Hizbollah’s leader has vowed that the Lebanese paramilitary group and other Iran-backed factions would continue attacking Israel for as long as the war in Gaza rages.
Hassan Nasrallah said on Saturday that his militant group had “upgraded” its attacks by using new weapons and had diversified its targets inside Israel.
“This front will remain active,” Nasrallah said in his second televised address since Israel declared war on Hamas in the wake of the October 7 attack by Gaza-based militants. He added that “time” and “patience” were on Hizbollah’s side.
Last week, Nasrallah said Hizbollah would consider “all possibilities” in its fight against Israel, but stopped short of declaring an all-out war.
Nasrallah maintained that stance on Saturday, but left open the possibility of a full-scale confrontation that could include allied forces in Yemen, Syria and Iraq.
“In recent days, we have witnessed a series of threats from [Benjamin] Netanyahu, [Yoav] Gallant and [Benny] Gantz,” Nasrallah said, referring to the Israeli prime minister, defence minister and minister without portfolio. “Everyday we conduct our assessments. Ours will remain a front of pressure.”
He also praised attacks on Israel and on US troops stationed in the region by the constellation of Iran-backed Shia militias known as the Axis of Resistance in Iraq and Syria, as well as the Houthis in Yemen.
“To the Americans I say: if you want these operations to stop, if you don’t want this to be a regional war, then you have to stop the war on Gaza,” Nasrallah said.
Gallant warned Hizbollah against “dragging Lebanon to a possible war”. He added: “If [Hizbollah] will make such mistakes here, the first to pay the price will be the citizens. What we can do in Gaza, we can also do in Beirut.”
At least 70 Hizbollah fighters have been killed in skirmishes with Israeli forces. But the exchanges have been broadly contained in the borderlands, an indication that both sides are reluctant to be drawn into a broader conflict.
Nasrallah’s comments came as Israel faced mounting pressure from western allies to end the killing of civilians in Gaza as its bombardment and land offensive forced most hospitals to shut.
French president Emmanuel Macron became one of the first western leaders to call for a ceasefire late on Friday when he urged Israel to stop killing babies and women.
“De facto — today, civilians are bombed — de facto,” he said in an interview with the BBC. “These babies, these ladies, these old people are bombed and killed. So there is no reason for that and no legitimacy. So we do urge Israel to stop.”
Macron’s comments followed a warning from Antony Blinken, US secretary of state, that “far too many Palestinians” had been killed as Israel stepped up its operations in and around hospitals in Gaza. The UN said that “several” suffered direct hits on Friday.
Netanyahu said world leaders should be condemning Hamas, not Israel, for the harm to civilians. “Israel entered the war due to that terrorist organisation’s brutal murder of hundreds of Israelis and [it is] holding hostage more than 200 Israelis,” he said.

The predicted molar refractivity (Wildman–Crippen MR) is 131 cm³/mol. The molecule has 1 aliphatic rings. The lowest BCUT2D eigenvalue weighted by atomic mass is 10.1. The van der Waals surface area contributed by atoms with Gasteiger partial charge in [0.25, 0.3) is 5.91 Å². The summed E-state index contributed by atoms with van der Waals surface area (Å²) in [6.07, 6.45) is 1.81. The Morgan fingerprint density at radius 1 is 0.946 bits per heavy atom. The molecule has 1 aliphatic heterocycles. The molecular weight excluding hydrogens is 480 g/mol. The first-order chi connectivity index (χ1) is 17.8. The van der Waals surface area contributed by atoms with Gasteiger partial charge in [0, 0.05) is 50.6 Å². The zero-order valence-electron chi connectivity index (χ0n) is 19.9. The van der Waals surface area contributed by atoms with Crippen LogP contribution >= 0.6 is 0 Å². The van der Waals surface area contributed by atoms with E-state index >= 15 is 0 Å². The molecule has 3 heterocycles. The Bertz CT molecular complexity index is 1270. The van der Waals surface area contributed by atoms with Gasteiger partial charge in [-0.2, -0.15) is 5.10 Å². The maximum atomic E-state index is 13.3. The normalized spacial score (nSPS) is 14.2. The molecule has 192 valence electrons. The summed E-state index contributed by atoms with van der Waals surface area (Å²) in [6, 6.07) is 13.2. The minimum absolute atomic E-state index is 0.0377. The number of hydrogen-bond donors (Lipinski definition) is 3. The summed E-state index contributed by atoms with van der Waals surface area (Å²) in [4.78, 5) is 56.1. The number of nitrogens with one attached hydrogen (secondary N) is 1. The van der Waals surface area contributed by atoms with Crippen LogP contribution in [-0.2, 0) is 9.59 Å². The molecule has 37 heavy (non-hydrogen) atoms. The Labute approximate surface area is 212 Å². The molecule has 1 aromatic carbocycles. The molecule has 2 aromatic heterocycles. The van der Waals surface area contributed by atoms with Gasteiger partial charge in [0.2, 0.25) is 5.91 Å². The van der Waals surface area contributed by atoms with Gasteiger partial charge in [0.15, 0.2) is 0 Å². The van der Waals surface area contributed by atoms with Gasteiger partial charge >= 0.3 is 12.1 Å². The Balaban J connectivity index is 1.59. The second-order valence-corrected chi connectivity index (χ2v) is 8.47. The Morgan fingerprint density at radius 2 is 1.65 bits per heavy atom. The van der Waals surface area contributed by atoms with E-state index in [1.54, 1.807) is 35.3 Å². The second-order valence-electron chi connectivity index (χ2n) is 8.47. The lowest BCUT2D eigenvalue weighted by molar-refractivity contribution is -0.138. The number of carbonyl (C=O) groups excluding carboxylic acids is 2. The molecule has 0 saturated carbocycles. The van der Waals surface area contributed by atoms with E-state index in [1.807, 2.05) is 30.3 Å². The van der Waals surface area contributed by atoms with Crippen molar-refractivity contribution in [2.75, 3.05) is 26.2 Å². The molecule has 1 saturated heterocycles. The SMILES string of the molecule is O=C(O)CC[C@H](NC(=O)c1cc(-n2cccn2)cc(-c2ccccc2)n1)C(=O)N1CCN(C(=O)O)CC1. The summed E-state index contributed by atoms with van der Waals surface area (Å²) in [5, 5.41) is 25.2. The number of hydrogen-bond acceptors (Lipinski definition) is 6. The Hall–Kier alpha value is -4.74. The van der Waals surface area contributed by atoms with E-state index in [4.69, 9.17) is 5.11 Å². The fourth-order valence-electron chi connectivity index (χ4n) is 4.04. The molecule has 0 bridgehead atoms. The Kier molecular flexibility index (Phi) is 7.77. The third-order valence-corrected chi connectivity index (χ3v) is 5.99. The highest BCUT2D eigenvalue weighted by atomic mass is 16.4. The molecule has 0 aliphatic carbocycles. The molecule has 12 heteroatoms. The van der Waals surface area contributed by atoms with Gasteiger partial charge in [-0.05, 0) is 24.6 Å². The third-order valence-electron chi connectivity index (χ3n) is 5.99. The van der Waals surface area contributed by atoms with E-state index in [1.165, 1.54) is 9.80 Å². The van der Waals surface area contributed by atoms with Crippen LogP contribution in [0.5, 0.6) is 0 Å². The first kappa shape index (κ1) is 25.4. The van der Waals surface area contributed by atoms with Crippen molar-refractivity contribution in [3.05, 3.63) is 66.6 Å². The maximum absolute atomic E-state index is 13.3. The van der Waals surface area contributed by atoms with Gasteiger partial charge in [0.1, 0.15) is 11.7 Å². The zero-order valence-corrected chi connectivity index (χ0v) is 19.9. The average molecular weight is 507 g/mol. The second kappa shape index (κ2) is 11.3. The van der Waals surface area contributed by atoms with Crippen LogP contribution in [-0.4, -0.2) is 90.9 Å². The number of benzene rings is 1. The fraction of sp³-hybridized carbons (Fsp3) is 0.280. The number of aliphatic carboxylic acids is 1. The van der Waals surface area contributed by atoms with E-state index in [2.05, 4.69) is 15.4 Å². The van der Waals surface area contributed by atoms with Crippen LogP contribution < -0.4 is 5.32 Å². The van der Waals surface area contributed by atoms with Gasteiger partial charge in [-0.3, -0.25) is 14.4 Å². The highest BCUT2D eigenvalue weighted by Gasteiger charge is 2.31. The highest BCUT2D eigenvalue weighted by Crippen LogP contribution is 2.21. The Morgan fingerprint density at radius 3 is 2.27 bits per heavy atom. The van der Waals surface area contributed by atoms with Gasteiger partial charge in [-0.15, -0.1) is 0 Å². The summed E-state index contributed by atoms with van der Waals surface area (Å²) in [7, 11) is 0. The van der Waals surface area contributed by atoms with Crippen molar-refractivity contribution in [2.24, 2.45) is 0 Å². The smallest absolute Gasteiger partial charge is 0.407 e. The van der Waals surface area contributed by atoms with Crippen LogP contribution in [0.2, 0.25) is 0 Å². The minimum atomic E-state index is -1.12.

Arab and Muslim leaders met in Saudi Arabia on Saturday, where they called for “breaking the siege of Gaza and to work to get humanitarian aid into Gaza . . . immediately”.
Gaza medical authorities announced on Saturday that the al-Shifa hospital in Gaza City, the biggest medical facility in the enclave, had been forced to suspend operations because it had run out of fuel for its generators.
The UN’s humanitarian arm OCHA said that 20 of the 36 hospitals in Gaza have ceased operating as a result of the conflict. It added that by noon on Friday, Israeli ground forces had encircled four hospitals in the al-Nasr area of Gaza City.
Israel launched its assault on Gaza last month after Hamas militants carried out their deadliest ever attack, killing more than 1,200 people, most of them civilians, according to Israeli officials.
Israel’s bombardment has killed more than 11,000 people, including more than 4,500 children and over 3,000 women, according to Palestinian health officials. It has also restricted supplies of fuel, electricity, food and water to Gaza, which is home to 2.3mn people, causing a humanitarian catastrophe.
Israel says it is acting against hospitals because Hamas is using them as bases. Hamas, which has controlled the strip since 2007, has denied this.
Robert Mardini, the director-general of the Red Cross, said the organisation was “shocked and appalled” by the images and reports coming from Shifa.
Mai al-Kaila, the Palestinian Authority health minister in Gaza, said 39 babies at the hospital were at risk of death because of lack of electricity, oxygen and medicines.
Mohamed Abu Silmeyeh, director of the hospital, told Al Jazeera TV that injured people were still being brought in “but we cannot operate on them because all surgery theatres are completely closed and without power”.
He said between 500 and 600 patients were trapped in the hospital, along with 800 staff and about 15,000 displaced people. He added that one infant had already died because of a lack of power to his incubator.
Additional reporting by Samer Al-Atrush